Seven Days [Burlington VT]
May 19, 2021
By Derek Brouwer
A New Jersey man is suing the Roman Catholic Diocese of Burlington over sexual abuse dating to 1978 involving a since-disgraced priest who was under the diocese’s authority.
The civil complaint, filed in Vermont Superior Court on Tuesday, accuses the diocese of allowing the Rev. Leo Courcy Jr. to continue his ministry for decades with “unfettered” access to children, despite knowing he was a pedophile.
Courcy worked in Vermont for a little more than three years following his ordainment in 1962 but held church positions around the country until his priestly faculties were revoked by Bishop Kenneth Angell in 1993, according to biographical details published in 2019 as part of the diocese’s public accounting of abusive priests. He spent time in the late 1960s at an infamous treatment site for priests run out of Jemez Springs, N.M., by a Catholic religious community known as Servants of the Paraclete.
Christopher Silletti’s parents met Courcy when the priest was assigned to a parish in Deal, N.J., in the 1970s, the complaint states. The priest “became a frequent guest in the family home” and often celebrated holidays there before abusing the young child on multiple occasions, Silletti alleges.
Courcy, who was still alive at the time of the 2019 diocesan report, has been named in several sexual abuse lawsuits over the years. The earliest dated to 1994 and named the Burlington diocese as well as the Archdiocese of Santa Fe, according to an online dossier published by the Florida law firm Horowitz Law, which represents the latest plaintiff.
“It appears that there was a concerted effort by Church officials to make sure that Courcy stayed ‘below the radar’ in his assignments, most of which were very short-lived,” Silletti’s attorney, Jessica Arbour, said in a press release.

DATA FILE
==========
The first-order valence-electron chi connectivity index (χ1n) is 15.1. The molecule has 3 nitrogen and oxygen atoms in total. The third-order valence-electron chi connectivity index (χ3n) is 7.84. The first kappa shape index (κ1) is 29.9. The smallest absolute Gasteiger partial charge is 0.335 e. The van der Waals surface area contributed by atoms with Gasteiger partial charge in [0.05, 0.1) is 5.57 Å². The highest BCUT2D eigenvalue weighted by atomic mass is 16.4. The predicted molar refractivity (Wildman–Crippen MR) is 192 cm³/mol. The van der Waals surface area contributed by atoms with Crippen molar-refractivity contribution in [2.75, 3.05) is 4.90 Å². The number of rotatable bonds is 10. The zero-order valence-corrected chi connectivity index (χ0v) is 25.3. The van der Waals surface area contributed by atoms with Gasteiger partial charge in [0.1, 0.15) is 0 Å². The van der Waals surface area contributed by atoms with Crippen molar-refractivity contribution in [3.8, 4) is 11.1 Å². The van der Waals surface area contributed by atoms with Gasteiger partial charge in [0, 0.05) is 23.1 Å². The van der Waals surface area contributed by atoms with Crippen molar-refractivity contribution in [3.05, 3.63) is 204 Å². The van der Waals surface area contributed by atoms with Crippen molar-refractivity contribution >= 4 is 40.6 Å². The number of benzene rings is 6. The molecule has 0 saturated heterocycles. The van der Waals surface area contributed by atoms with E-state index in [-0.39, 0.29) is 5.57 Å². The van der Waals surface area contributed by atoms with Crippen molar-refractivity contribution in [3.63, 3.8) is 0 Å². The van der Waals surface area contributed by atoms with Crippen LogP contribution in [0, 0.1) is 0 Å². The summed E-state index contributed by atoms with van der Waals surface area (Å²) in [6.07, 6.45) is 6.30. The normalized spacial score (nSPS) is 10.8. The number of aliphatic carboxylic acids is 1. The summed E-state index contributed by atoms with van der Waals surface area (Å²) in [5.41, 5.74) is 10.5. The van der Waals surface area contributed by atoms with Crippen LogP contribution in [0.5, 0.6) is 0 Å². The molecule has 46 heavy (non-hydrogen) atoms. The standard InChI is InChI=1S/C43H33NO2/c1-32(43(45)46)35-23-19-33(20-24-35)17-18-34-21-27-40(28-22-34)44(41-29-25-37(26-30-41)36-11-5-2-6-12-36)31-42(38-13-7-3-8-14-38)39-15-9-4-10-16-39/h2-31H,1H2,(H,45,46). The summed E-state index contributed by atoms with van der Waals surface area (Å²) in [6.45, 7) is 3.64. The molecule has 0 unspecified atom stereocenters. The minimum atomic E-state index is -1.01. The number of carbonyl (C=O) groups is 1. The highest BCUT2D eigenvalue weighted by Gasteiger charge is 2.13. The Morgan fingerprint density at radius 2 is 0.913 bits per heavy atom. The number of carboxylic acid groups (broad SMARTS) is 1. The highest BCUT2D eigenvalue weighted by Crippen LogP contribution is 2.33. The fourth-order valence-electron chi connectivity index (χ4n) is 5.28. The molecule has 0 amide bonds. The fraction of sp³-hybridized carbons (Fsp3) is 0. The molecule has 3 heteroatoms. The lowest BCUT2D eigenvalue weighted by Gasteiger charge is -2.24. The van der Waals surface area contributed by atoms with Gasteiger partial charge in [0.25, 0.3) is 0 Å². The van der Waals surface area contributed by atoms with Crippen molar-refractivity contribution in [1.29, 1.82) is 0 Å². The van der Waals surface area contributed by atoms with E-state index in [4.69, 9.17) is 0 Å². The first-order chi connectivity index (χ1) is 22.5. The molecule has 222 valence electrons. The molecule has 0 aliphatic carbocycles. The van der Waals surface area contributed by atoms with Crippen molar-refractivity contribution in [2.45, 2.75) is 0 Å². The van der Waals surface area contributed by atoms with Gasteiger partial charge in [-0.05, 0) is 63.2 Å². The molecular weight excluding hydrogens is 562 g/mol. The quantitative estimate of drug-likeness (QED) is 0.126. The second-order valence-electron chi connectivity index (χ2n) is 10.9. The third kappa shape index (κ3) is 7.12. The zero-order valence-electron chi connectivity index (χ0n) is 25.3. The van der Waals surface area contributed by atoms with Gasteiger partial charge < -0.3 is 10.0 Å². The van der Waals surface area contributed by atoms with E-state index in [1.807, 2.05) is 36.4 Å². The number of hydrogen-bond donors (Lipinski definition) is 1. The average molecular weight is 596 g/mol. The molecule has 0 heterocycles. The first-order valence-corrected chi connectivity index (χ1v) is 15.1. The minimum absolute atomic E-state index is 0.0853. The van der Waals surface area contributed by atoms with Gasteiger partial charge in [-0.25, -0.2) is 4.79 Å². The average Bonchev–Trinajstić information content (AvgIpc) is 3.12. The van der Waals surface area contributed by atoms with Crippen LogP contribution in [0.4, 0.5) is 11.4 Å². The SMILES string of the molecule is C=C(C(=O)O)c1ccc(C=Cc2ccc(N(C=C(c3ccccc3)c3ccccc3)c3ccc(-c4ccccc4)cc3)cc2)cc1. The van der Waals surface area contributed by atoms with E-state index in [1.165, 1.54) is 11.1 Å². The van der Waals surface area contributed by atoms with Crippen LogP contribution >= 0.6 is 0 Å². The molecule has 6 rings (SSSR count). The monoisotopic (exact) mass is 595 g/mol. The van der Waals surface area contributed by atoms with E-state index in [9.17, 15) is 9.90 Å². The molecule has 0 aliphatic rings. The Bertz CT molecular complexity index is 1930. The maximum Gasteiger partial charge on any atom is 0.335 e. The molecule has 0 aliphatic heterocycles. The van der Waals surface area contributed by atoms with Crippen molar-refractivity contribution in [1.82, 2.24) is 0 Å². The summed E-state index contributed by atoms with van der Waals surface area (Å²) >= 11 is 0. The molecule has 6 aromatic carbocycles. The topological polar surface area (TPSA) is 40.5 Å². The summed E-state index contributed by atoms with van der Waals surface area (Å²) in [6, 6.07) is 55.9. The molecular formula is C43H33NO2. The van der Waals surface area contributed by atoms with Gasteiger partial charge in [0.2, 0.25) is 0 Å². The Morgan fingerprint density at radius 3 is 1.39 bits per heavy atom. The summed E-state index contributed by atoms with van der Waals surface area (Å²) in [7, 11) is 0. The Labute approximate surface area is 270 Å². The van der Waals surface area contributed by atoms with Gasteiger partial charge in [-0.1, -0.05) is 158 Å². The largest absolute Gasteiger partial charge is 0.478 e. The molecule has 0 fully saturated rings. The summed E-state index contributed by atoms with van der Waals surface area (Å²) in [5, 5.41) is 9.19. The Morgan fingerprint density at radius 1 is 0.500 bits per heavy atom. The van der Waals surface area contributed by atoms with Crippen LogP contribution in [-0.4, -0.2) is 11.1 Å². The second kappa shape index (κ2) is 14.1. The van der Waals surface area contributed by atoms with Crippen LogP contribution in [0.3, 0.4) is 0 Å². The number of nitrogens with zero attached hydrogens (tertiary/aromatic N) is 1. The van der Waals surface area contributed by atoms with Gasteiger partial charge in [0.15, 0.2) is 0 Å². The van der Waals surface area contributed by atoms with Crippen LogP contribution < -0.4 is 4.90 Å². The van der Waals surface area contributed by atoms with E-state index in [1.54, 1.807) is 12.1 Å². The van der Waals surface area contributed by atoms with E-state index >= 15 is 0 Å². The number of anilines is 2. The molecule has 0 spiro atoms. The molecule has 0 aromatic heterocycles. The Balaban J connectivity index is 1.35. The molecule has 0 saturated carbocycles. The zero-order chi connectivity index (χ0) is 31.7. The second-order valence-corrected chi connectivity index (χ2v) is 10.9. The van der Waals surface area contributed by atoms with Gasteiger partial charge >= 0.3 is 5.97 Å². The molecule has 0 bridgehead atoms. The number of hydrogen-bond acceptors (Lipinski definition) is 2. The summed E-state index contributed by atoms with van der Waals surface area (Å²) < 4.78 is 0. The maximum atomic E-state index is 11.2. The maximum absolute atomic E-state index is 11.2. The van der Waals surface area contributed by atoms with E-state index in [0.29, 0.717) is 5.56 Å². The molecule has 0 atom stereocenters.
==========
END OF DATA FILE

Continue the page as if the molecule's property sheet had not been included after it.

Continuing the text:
The Diocese of Burlington continues to face new civil sexual-abuse cases since Vermont revoked the statute of limitations for such claims in 2019.
Jerry O’Neill, a Burlington attorney who has represented many of the plaintiffs, said he’s filed a dozen cases since the statute of limitations was lifted. His clients have settled in four of those cases, but the diocese “hasn’t shown any interest” in resolving cases since last September, O’Neill said.
Settlements have varied in size, but are “mostly in the mid-six figures,” he said.
At the time the diocese released its report on abusive priests, Bishop Christopher Coyne surmised that civil claims could exceed the church’s ability to pay. O’Neill said that point has not been reached. “They clearly have the assets,” he said.
Under Vermont law, child sexual abuse cases must be filed under seal. Silletti’s case was not. Arbour wrote in an email that her client wanted to proceed using his name.
“Chris wants all victims of sexual abuse to see that he is standing up and taking back his power, because it may give them the strength to do the same when the time is right for them,” she wrote.
A diocesan spokesperson declined to comment on the lawsuit, saying that the diocese had not yet been served with the civil complaint. She did not answer questions about the number of active and recently settled cases involving the diocese, or how much the diocese has paid out to sexual abuse survivors since releasing its report in 2019.
Derek Brouwer firstname.lastname@example.org is a news reporter at Seven Days, focusing on law enforcement and courts. He previously worked at the Missoula Independent, a Montana alt-weekly.